In some divorce cases, a higher-earning spouse is ordered to pay spousal support, or alimony, to a lesser-earning spouse. The goal of spousal support is to help both parties maintain close to the same standard of living that was established during the marriage.
Spousal support is often awarded on a temporary basis so that the receiving spouse has financial assistance while looking for a job or getting training. Typically, it applies in cases where the lesser-earning spouse made career sacrifices such as staying home to raise children while the other spouse’s career took off.
In the past, it was usually the husband who was ordered to pay spousal support to the wife. However, women are now the primary breadwinners in many families, and more men are staying home to raise the children. As a result, spousal support paid by the wife to the husband is getting more common in California and other parts of the country.
In fact, last year a survey by the American Academy of Matrimonial Lawyers found that nearly half of the family law attorneys polled reported that they had noticed an increase in wives paying alimony to their ex-husbands in divorce cases.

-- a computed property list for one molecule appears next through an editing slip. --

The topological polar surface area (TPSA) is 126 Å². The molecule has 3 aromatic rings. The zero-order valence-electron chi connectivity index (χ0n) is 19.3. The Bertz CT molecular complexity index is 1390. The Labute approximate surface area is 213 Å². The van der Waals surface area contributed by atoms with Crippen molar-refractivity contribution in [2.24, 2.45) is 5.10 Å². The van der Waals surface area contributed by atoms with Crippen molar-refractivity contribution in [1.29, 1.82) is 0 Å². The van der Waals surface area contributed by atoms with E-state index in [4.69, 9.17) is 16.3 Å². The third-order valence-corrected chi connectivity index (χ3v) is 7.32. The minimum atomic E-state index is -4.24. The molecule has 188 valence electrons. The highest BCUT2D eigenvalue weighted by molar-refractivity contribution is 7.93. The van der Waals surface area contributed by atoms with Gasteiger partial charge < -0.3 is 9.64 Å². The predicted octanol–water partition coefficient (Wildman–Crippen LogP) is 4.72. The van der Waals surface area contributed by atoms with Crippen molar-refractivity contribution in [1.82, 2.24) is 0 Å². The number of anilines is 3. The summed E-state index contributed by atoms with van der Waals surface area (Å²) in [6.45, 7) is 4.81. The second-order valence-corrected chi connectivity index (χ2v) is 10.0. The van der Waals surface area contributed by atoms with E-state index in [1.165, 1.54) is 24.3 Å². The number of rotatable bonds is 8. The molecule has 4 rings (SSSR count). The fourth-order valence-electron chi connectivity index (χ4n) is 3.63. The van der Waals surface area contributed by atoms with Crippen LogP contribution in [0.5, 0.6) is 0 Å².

Interestingly, this is one area in which society is catching up to the law instead of the other way around. Back in 1979, the U.S. Supreme Court held that there can be no gender bias when it comes to spousal support.
If you are going through divorce and made career sacrifices for the benefit of your family, talk to your divorce lawyer to see if spousal support may be an option in your case. Whether you are male or female, spousal support may provide the cushion you need while you get on your feet financially.
Source: Reuters, “More men getting alimony from their ex-wives,” Geoff Williams, Jan. 4, 2014